Analysis with Altitude: News from the Colorado Health Institute
3.23.2012 | by: Allison Summerton
The Joint Budget Committee last week denied a request by the Department of Health Care Policy and Financing to increase the co-payments charged to Medicaid enrollees for services. At the same time, the JBC approved increased co-payments for CHP+ services.
Last year, the General Assembly passed SB 11-213 directing HCPF to change the CHP+ annual enrollment fee to a monthly premium for families with incomes above 205 percent of the federal poverty level (FPL). The aim was to foster personal responsibility in health care decisions for enrollees and to reduce state expenditures. But Governor Hickenlooper vetoed the bill, saying that the total monthly premium contributions would impede enrollment in the program.
In response, HCPF proposed tripling the annual enrollment fees for CHP+ and increasing co-payments for Medicaid and CHP+ services. The increased enrollment fees for CHP+ were approved in the FY 2011-12 supplemental appropriations.
Co-payments for Medicaid services are permitted for certain populations, primarily non-pregnant adults over 18 years. HCPF’s proposal would increase co-payments for services such as emergency and urgent care, inpatient and out-patient hospital services and routine office visits. For example, the co-payment for a routine office visit would increase from $2 a visit to $2.55 a visit. In practice, providers are responsible for collecting the co-payments. HCPF pays the practitioners the reimbursement amount less the expected co-payment. In the discussion, committee members said they were worried that providers might not be able to collect the co-payments from lower-income Medicaid enrollees and the end result would be reduced provider payments. JBC voted not to approve the increased Medicaid co-payments.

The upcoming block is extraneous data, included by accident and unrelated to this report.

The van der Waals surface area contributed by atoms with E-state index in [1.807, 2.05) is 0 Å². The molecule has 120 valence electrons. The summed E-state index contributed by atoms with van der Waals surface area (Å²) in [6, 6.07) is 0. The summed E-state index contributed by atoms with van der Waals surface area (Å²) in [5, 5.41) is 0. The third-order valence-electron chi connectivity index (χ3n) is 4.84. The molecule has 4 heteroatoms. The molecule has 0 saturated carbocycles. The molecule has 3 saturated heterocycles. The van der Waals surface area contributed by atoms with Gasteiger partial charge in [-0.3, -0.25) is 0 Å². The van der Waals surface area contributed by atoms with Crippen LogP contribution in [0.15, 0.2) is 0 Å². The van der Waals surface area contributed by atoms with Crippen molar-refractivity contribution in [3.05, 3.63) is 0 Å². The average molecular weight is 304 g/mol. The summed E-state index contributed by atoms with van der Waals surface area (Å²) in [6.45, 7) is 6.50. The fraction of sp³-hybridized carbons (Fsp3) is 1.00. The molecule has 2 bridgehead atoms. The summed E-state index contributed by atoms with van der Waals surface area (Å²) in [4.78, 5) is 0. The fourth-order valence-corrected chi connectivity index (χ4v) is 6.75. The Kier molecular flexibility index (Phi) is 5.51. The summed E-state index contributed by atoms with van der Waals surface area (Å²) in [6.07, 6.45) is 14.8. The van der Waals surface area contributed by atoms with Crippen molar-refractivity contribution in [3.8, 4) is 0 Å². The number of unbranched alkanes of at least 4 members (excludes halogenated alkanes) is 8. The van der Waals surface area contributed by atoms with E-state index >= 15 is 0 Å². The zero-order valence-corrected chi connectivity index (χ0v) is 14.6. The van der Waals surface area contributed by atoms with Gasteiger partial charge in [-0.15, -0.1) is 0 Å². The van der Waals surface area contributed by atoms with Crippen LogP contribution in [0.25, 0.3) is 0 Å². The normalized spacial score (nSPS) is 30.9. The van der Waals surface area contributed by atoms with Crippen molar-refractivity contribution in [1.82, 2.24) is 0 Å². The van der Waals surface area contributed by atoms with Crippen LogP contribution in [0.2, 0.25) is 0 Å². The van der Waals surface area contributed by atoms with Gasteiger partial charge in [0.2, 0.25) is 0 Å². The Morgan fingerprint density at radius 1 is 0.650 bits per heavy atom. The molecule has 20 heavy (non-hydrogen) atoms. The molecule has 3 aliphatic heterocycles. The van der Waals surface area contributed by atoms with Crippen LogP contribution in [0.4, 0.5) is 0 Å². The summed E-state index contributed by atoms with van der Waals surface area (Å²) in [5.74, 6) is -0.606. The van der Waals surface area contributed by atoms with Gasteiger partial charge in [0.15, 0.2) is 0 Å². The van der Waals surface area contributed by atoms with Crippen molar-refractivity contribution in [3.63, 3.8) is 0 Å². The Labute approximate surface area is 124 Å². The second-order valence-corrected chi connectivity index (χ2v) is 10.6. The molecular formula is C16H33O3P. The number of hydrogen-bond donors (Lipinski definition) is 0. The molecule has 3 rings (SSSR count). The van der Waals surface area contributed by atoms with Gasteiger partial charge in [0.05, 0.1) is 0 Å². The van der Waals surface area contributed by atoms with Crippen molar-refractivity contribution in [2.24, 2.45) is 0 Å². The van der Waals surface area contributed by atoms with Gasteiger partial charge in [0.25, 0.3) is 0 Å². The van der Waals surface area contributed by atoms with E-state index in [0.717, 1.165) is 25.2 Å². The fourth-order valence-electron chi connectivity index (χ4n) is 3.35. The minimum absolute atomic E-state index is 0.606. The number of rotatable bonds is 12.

The committee, however, gave its stamp of approval to the increased CHP+ co-payments. Currently, CHP+ clients with incomes above 100 percent FPL are charged co-payments on a sliding scale. The new plan called for increasing the CHP+ co-payments for non-office-based visits to encourage the use of appropriate medical services. Co-payments will be higher for inpatient and outpatient hospital services, emergency and urgent care, laboratory and X-ray services. For example, the co-payment for emergency and urgent care services would increase from $20 a visit to $50 for a family with income above 200% FPL.
Not all committee members were satisfied with the decision. Although CHP+ enrollees have higher incomes than Medicaid enrollees, committee members expressed concern that the increased copayments will still end up as reductions in provider reimbursement. Several legislators lamented that CHP+ monthly premiums, like those in the vetoed SB 11-213, would have increased client financial participation without reducing providers payments. The measures were approved by a vote of 4-2 (Sen. Kent Lambert (R) and Rep. Jon Becker (R) were opposed). The higher co-pays will start July 1.
The JBC earlier debated a package of payment reform initiatives from HCPF, the subject of last week’s blog. The committee will most likely take up that discussion Monday or Tuesday. The committee will make final decisions on all of the budget requests next week in preparation for the Long Bill, which will be introduced in the House the first week of April.
Allison Summerton is a legislative liaison and research analyst at CHI.
Follow @CHI_Allison on Twitter.
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